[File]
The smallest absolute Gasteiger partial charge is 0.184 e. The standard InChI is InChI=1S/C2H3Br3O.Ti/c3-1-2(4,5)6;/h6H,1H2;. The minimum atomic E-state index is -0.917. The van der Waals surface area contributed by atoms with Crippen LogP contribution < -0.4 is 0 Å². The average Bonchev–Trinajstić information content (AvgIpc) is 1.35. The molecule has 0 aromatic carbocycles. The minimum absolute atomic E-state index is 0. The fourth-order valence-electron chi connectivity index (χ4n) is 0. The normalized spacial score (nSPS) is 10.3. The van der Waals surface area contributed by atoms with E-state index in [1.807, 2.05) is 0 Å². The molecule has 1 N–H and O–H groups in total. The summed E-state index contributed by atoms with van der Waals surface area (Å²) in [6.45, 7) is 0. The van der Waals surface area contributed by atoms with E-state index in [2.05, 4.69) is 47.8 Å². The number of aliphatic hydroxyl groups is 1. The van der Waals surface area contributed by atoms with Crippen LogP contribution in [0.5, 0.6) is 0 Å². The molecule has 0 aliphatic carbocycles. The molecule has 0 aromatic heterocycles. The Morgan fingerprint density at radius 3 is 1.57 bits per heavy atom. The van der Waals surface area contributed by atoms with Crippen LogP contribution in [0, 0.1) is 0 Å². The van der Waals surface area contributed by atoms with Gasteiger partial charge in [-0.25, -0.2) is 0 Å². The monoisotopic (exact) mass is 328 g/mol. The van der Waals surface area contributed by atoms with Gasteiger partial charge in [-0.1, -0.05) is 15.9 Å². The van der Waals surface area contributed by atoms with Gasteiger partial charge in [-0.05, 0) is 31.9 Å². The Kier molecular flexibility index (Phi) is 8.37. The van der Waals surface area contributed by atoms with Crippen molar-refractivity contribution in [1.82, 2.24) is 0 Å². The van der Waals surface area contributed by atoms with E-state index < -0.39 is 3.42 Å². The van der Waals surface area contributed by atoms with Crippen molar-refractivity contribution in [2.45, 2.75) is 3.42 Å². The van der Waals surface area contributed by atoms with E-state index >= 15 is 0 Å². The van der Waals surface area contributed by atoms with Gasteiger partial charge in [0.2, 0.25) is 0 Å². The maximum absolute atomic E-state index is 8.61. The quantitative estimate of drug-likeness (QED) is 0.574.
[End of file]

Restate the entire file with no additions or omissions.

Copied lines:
The smallest absolute Gasteiger partial charge is 0.184 e. The standard InChI is InChI=1S/C2H3Br3O.Ti/c3-1-2(4,5)6;/h6H,1H2;. The minimum atomic E-state index is -0.917. The van der Waals surface area contributed by atoms with Crippen LogP contribution < -0.4 is 0 Å². The average Bonchev–Trinajstić information content (AvgIpc) is 1.35. The molecule has 0 aromatic carbocycles. The minimum absolute atomic E-state index is 0. The fourth-order valence-electron chi connectivity index (χ4n) is 0. The normalized spacial score (nSPS) is 10.3. The van der Waals surface area contributed by atoms with E-state index in [1.807, 2.05) is 0 Å². The molecule has 1 N–H and O–H groups in total. The summed E-state index contributed by atoms with van der Waals surface area (Å²) in [6.45, 7) is 0. The van der Waals surface area contributed by atoms with E-state index in [2.05, 4.69) is 47.8 Å². The number of aliphatic hydroxyl groups is 1. The van der Waals surface area contributed by atoms with Crippen LogP contribution in [0.5, 0.6) is 0 Å². The molecule has 0 aliphatic carbocycles. The molecule has 0 aromatic heterocycles. The Morgan fingerprint density at radius 3 is 1.57 bits per heavy atom. The van der Waals surface area contributed by atoms with Crippen LogP contribution in [0, 0.1) is 0 Å². The van der Waals surface area contributed by atoms with Gasteiger partial charge in [-0.25, -0.2) is 0 Å². The monoisotopic (exact) mass is 328 g/mol. The van der Waals surface area contributed by atoms with Gasteiger partial charge in [-0.1, -0.05) is 15.9 Å². The van der Waals surface area contributed by atoms with Gasteiger partial charge in [-0.05, 0) is 31.9 Å². The Kier molecular flexibility index (Phi) is 8.37. The van der Waals surface area contributed by atoms with Crippen molar-refractivity contribution in [1.82, 2.24) is 0 Å². The van der Waals surface area contributed by atoms with E-state index < -0.39 is 3.42 Å². The van der Waals surface area contributed by atoms with Crippen molar-refractivity contribution in [2.45, 2.75) is 3.42 Å². The van der Waals surface area contributed by atoms with E-state index >= 15 is 0 Å². The van der Waals surface area contributed by atoms with Gasteiger partial charge in [0.2, 0.25) is 0 Å². The maximum absolute atomic E-state index is 8.61. The quantitative estimate of drug-likeness (QED) is 0.574.